After a typhoon chased us across the main island of Japan, my family and I found ourselves marching in the rain up a long hill in the middle of Nagasaki in search of the Urakami Cathedral. With the approaching 69th anniversary of the atomic bombing here in 1945, we felt a sense of awe and apprehension as we made our way with a stream of pilgrims and tourists through the grand Peace Park near the hypocenter. A sculpture trail, mostly donated by former Soviet-bloc countries, marks the path to a muscular 33-foot-tall peace statue at the center of the park. But a small sign directs visitors to the sidewalk that departs from the north end, through a middle-class neighborhood, up the hill to the Catholic cathedral that bombardiers used to verify their positioning over the city that was for nearly 400 years the home of Japanese Christianity.
The previous day, we had visited the city of Kagoshima, farther to the south on the Japanese island of Kyushu. It was there that St. Francis Xavier landed 465 years ago this week, in 1549, fashioning himself as an apostolic nuncio to the emperor of Japan. He had studied with Ignatius of Loyola in Paris, and as one of the founding Jesuits, elected to leave his academic career for the life of a missionary. The clan that welcomed St. Francis became suspicious of the colonizing ambitions of the Portuguese missionaries that followed him, and Christianity established a more secure foothold to the north in the more internationally facing port of Nagasaki.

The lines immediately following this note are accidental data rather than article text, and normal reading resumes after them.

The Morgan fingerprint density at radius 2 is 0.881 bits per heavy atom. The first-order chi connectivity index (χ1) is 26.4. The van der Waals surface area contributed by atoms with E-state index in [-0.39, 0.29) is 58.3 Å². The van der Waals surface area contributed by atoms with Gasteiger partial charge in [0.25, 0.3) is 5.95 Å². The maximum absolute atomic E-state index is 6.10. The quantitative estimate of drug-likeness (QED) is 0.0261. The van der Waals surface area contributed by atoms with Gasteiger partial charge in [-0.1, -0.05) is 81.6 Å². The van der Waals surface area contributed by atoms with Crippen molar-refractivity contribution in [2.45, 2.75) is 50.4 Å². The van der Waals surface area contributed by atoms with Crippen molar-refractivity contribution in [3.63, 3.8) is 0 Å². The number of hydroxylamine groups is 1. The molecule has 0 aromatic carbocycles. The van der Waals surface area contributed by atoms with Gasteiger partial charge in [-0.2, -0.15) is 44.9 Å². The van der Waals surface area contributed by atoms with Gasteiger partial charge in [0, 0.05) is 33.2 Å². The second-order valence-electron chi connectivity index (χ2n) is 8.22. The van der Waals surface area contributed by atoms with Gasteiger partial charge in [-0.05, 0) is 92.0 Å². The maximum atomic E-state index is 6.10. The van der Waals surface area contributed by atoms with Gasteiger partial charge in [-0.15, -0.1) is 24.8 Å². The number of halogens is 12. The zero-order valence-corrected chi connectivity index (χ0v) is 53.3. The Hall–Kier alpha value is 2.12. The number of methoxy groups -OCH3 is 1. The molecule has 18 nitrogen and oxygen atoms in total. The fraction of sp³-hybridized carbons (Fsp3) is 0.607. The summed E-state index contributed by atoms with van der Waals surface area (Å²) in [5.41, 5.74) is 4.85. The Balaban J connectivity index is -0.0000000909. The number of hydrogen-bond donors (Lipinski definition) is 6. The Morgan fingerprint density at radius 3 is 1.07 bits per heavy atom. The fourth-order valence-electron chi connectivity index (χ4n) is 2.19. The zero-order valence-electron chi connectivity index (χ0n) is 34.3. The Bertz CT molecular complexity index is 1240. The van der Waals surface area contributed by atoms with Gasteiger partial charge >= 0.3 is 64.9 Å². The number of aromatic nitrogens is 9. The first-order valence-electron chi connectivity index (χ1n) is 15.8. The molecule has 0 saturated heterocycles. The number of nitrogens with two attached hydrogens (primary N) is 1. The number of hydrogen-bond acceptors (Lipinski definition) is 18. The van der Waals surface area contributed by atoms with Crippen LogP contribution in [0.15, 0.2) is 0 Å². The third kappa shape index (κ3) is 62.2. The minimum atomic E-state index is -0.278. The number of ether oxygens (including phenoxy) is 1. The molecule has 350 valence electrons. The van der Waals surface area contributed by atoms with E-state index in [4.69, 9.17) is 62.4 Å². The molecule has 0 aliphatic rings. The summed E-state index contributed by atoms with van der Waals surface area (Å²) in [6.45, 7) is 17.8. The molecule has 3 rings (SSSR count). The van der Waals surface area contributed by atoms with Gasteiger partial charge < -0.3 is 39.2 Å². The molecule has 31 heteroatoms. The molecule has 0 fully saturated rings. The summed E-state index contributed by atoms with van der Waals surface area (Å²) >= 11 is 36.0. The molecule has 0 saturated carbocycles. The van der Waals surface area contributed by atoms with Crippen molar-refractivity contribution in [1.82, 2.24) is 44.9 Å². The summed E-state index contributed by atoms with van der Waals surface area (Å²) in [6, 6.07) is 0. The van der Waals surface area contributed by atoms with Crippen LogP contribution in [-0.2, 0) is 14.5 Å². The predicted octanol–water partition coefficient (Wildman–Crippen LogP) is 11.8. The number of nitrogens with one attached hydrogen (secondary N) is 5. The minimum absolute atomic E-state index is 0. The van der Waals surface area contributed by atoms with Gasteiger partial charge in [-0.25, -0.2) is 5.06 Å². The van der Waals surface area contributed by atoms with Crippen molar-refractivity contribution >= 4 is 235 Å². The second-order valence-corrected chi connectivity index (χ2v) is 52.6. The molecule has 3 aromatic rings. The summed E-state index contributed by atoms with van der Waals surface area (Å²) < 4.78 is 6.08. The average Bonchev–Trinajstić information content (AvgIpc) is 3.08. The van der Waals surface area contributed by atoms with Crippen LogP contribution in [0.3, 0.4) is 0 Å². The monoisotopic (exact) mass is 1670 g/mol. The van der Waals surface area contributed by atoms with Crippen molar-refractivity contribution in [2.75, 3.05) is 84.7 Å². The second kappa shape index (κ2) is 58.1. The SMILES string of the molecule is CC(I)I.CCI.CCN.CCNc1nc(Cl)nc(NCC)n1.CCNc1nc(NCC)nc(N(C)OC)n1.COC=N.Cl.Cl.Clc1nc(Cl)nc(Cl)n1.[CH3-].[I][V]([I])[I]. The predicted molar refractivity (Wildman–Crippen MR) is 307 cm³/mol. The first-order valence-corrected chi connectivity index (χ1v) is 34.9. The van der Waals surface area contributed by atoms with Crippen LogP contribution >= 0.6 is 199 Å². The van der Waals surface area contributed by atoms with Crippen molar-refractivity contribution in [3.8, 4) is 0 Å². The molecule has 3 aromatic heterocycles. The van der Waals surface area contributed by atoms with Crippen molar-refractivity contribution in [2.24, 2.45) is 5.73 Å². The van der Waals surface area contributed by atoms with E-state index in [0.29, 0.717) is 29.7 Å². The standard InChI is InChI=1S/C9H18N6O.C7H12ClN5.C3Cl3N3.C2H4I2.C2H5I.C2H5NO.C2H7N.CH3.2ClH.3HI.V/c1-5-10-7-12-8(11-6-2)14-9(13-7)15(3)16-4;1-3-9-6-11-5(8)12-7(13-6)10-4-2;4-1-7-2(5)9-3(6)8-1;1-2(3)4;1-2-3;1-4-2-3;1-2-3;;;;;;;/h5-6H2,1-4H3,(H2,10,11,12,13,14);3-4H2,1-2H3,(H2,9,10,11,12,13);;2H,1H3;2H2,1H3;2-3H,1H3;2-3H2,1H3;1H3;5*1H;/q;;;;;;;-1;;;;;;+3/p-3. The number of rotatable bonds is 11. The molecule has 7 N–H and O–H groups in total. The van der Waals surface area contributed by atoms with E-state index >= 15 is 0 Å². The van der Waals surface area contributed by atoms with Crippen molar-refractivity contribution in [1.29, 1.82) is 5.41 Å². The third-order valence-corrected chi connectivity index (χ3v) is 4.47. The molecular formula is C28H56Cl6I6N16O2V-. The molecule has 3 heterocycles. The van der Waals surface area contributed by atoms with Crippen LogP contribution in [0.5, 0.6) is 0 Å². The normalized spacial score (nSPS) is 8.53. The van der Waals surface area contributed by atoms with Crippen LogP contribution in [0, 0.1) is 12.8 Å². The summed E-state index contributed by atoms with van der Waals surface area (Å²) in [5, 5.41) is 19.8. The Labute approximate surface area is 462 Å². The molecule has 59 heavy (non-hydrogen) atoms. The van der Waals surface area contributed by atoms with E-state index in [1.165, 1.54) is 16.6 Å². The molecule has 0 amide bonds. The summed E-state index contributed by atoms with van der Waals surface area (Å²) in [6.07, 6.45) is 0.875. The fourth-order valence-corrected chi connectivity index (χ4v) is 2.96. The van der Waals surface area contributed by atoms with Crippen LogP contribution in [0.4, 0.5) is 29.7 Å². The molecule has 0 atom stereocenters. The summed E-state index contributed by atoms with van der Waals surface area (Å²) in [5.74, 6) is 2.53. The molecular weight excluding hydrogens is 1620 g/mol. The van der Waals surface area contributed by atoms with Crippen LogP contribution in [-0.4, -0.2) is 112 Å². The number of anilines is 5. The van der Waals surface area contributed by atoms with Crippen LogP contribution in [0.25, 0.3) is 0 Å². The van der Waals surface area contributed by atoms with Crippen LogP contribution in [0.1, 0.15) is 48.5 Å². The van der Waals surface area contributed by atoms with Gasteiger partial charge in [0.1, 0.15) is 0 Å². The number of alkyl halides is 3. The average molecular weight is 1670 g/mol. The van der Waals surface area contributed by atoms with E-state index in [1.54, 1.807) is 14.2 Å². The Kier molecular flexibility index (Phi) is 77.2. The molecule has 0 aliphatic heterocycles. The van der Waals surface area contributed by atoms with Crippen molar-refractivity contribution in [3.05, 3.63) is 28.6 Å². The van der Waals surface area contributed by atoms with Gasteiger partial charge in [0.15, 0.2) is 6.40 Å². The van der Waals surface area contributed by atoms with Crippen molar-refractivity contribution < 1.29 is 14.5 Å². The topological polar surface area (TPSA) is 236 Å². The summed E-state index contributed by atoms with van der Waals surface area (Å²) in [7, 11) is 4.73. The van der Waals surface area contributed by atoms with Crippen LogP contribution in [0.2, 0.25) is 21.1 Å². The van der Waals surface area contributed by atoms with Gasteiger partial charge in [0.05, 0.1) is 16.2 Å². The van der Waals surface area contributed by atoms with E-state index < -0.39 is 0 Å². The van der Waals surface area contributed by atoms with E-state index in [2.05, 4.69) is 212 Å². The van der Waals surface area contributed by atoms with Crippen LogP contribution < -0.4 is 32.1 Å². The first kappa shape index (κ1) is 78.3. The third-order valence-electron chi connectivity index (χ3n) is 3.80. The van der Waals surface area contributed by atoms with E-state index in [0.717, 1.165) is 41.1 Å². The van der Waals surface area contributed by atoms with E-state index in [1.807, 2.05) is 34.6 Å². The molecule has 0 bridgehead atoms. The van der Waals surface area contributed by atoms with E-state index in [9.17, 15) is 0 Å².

The growth of Catholicism for 80 years was punctuated by resistance from local monks and the Shogun rulers. In 1597, three Japanese Jesuits, a group of Franciscan missionaries, three boys and 14 Japanese men in the Third Order of St. Francis (of Assisi) were crucified on a hillside in Nagasaki. The progressive persecution culminated in the Shimabara Rebellion by Christian peasants in 1637. They were defeated the following year by a force of more than 120,000 warriors. Christianity was outlawed and violently suppressed, and a period of national seclusion from European influence lasted nearly 250 years.